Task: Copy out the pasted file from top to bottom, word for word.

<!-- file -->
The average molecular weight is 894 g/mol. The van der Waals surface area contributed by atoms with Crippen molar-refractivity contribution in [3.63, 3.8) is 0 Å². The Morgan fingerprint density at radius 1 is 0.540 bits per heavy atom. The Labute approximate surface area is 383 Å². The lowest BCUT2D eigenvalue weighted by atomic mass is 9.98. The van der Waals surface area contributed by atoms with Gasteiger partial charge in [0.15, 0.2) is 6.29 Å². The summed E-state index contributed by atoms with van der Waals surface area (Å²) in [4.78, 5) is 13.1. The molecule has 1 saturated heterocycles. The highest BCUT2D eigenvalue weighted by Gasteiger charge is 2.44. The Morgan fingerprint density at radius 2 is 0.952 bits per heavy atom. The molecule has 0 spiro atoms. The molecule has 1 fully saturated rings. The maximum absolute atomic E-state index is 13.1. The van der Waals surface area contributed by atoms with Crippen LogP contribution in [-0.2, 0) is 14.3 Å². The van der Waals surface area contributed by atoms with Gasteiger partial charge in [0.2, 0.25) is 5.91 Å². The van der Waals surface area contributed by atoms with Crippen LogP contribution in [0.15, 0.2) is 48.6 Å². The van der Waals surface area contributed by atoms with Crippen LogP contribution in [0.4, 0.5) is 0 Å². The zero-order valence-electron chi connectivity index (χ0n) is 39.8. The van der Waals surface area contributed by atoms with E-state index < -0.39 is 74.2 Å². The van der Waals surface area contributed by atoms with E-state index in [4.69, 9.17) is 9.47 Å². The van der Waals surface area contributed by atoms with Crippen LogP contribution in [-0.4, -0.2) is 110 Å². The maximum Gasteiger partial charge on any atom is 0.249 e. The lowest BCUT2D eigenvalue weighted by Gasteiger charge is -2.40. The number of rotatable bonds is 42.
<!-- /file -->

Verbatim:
The average molecular weight is 894 g/mol. The van der Waals surface area contributed by atoms with Crippen molar-refractivity contribution in [3.63, 3.8) is 0 Å². The Morgan fingerprint density at radius 1 is 0.540 bits per heavy atom. The Labute approximate surface area is 383 Å². The lowest BCUT2D eigenvalue weighted by atomic mass is 9.98. The van der Waals surface area contributed by atoms with Gasteiger partial charge in [0.15, 0.2) is 6.29 Å². The summed E-state index contributed by atoms with van der Waals surface area (Å²) in [4.78, 5) is 13.1. The molecule has 1 saturated heterocycles. The highest BCUT2D eigenvalue weighted by Gasteiger charge is 2.44. The Morgan fingerprint density at radius 2 is 0.952 bits per heavy atom. The molecule has 0 spiro atoms. The molecule has 1 fully saturated rings. The maximum absolute atomic E-state index is 13.1. The van der Waals surface area contributed by atoms with Crippen LogP contribution in [-0.2, 0) is 14.3 Å². The van der Waals surface area contributed by atoms with Gasteiger partial charge in [0.2, 0.25) is 5.91 Å². The van der Waals surface area contributed by atoms with Crippen LogP contribution in [0.15, 0.2) is 48.6 Å². The van der Waals surface area contributed by atoms with Crippen LogP contribution in [0.4, 0.5) is 0 Å². The zero-order valence-electron chi connectivity index (χ0n) is 39.8. The van der Waals surface area contributed by atoms with E-state index < -0.39 is 74.2 Å². The van der Waals surface area contributed by atoms with E-state index in [4.69, 9.17) is 9.47 Å². The van der Waals surface area contributed by atoms with Crippen LogP contribution in [-0.4, -0.2) is 110 Å². The maximum Gasteiger partial charge on any atom is 0.249 e. The lowest BCUT2D eigenvalue weighted by Gasteiger charge is -2.40. The number of rotatable bonds is 42.